Changes are to be introduced from 22 April 2009, so that:
a) A property company which restructures to try to become a real estate investment trust (REIT) and lets property to a group company does not qualify as carrying on tax exempt property rental business
b) Owner-occupied businesses are excluded from the tax exempt business
c) "Tied" premises may qualify—enabling pub REITs to be considered
d) REITs can issue convertible preference shares—to provide a more flexible means of raising funds
Alternative Finance Investment Bonds
Changes will be made in the Finance Act 2009 to enable land to be transferred to a bond issuer taking security in alternative finance arrangements, without adverse stamp duty land tax (SDLT), capital gains tax and capital allowances consequences for the bond issuer or the bond holders.
Allocating Capital Losses and Gains Around UK Groups
It is not possible for a group of companies to claim group relief for a capital loss. Currently, it is possible to elect for a different UK group company to be treated as making a disposal outside the corporate group, so that gains and losses are set off within the same company but the rules are inflexible in certain respects. For disposals that occur after the enactment of the Royal Assent of Finance Bill 2009, it will be possible to simply transfer chargeable gains and losses around a group by joint election.
SDLT and Social Housing
Registered providers of social housing (RPSHs) in accordance with the Housing and Regeneration Act 2008, which could include profit-making companies, are replacing registered social landlords (RSLs). Currently SDLT relief applies to certain acquisitions carried out by RSLs and legislation will be enacted in the Finance Act 2009 to ensure that the new RPSHs, when acquiring a property with the assistance of a public subsidy, obtain an SDLT exemption. Furthermore, simplifications to the SDLT relief for purchasers under rent to shared ownership schemes are being introduced from 22 April 2009.
SDLT Exempt Threshold for Residential Property
Residential property acquired before 1 January 2010 will benefit from an exempt threshold of £175,000. For transactions where "substantial performance" occurs on or after 1 January 2010, the exempt threshold reverts to £125,000.
SDLT and Leasehold Enfranchisement
Currently the SDLT relief for leasehold enfranchisement can only be claimed by a "right to enfranchise" company. This relief will be extended to all those who are exercising statutory rights of leasehold enfranchisement from 22 April 2009. Accordingly, it will apply to nominees or appointees who acquire the freehold of a block of flats on behalf of leaseholders.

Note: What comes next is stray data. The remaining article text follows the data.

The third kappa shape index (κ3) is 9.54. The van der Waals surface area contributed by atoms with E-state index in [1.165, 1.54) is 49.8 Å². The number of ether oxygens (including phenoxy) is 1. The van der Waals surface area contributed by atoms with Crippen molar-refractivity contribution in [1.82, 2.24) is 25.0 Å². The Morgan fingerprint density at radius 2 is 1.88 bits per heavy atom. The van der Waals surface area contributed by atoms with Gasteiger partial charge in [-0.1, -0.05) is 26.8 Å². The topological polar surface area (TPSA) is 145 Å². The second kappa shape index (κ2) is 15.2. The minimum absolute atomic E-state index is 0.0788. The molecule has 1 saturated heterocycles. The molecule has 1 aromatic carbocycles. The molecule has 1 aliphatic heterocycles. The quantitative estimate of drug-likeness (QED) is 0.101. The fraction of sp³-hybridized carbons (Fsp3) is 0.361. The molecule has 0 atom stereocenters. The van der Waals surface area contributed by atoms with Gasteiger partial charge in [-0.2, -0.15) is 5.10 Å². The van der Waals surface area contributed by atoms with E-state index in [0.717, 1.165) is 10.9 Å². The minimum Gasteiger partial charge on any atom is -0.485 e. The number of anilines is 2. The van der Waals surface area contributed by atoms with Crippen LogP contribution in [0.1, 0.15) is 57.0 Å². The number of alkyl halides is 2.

HMRC has published a consultation paper with draft legislation concerning extending the disclosure regime to residential property with a value of at least £1 million. This is surprising as HMRC has been told there is not material SDLT avoidance in this area, introducing arrangements for HMRC to identify users of disclosed SDLT schemes for residential and commercial property by making users complete a specific form within 30 days. HMRC says this will enable it to know how widely a scheme is used, prioritise those that require remedial legislation, and launch enquiries on particular transactions. No doubt it is also designed to have a deterrent effect.
Tax Accountability of Senior Accounting Officers
HMRC intends to introduce from Royal Asset of Finance Bill 2009 a new measure to put obligations on companies and their officers to ensure the tax returned is correct. "Large" companies, as defined in Companies Act 2006, are required to notify HMRC of the name of their senior accounting officer. That officer is then obliged to take reasonable steps to establish and monitor accounting systems within his/her company that are adequate for tax reporting, specify any inadequacies and confirm that notification of those inadequacies has been made to the company auditors. Penalties will be charged on the senior accounting officer personally and the company for a careless or deliberate failure. HMRC does not say in its press release whether the penalties will be tax related, but just says blandly that there will be "no additional burden for those companies or their officers."
Those asked to be a "senior accounting officer" may well be advised to vary their employment contract to include an indemnity. But if the individual is reimbursed by the company, would this be a taxable receipt? Furthermore what advice will such officers need to take?
Name and Shame List
The names of taxpayers that deliberately understate tax due, overstate claims, or do not notify HMRC—leading to a loss of tax of more than £25,000—will be published by HMRC. There will be an appeal process before publication of names.
Landfill Tax Rate Rise
The standard rate of landfill tax increases by £8 on a tonne to £48 per tonne.
HMRC will publish a spotlight giving notice of selected avoidance schemes that it believes are ineffective to discourage potential users. HMRC will then challenge those schemes, and presumably ask for the maximum penalties.
Tax Increment Financing
The government will consider innovative methods of financing infrastructure projects by means of cash raised from the increased property tax base (rates) deriving from development.
The government plans to target the construction industry to address what it perceives as the incorrect treatment of construction workers as self-employed, as opposed to employees. This could result in substantial claims from HMRC against those companies for unpaid pay as you earn (PAYE) and national insurance. This continues a trend already seen in HMRC's inspections.